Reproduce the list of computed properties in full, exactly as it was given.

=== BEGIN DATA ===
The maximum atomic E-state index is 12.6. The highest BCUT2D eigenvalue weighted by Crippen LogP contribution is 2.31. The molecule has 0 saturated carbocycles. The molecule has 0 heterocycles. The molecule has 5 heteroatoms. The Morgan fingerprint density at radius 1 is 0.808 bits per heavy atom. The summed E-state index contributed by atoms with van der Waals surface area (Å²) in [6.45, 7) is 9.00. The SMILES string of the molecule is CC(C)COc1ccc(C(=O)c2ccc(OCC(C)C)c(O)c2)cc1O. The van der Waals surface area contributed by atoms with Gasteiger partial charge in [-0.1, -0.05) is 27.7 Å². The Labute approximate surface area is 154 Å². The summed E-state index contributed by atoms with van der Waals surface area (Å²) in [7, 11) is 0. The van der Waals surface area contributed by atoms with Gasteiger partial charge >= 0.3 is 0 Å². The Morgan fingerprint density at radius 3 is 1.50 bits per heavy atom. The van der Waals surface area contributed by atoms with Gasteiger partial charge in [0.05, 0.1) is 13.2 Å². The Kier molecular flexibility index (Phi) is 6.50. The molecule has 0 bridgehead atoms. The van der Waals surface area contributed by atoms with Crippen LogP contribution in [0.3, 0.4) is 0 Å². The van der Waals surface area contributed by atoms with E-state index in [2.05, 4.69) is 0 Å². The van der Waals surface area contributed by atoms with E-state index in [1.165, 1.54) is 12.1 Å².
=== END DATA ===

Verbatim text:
The maximum atomic E-state index is 12.6. The highest BCUT2D eigenvalue weighted by Crippen LogP contribution is 2.31. The molecule has 0 saturated carbocycles. The molecule has 0 heterocycles. The molecule has 5 heteroatoms. The Morgan fingerprint density at radius 1 is 0.808 bits per heavy atom. The summed E-state index contributed by atoms with van der Waals surface area (Å²) in [6.45, 7) is 9.00. The SMILES string of the molecule is CC(C)COc1ccc(C(=O)c2ccc(OCC(C)C)c(O)c2)cc1O. The van der Waals surface area contributed by atoms with Gasteiger partial charge in [-0.1, -0.05) is 27.7 Å². The Labute approximate surface area is 154 Å². The summed E-state index contributed by atoms with van der Waals surface area (Å²) in [7, 11) is 0. The van der Waals surface area contributed by atoms with Gasteiger partial charge >= 0.3 is 0 Å². The Morgan fingerprint density at radius 3 is 1.50 bits per heavy atom. The van der Waals surface area contributed by atoms with Gasteiger partial charge in [0.05, 0.1) is 13.2 Å². The Kier molecular flexibility index (Phi) is 6.50. The molecule has 0 bridgehead atoms. The van der Waals surface area contributed by atoms with Crippen LogP contribution in [0.3, 0.4) is 0 Å². The van der Waals surface area contributed by atoms with E-state index in [2.05, 4.69) is 0 Å². The van der Waals surface area contributed by atoms with E-state index in [1.165, 1.54) is 12.1 Å².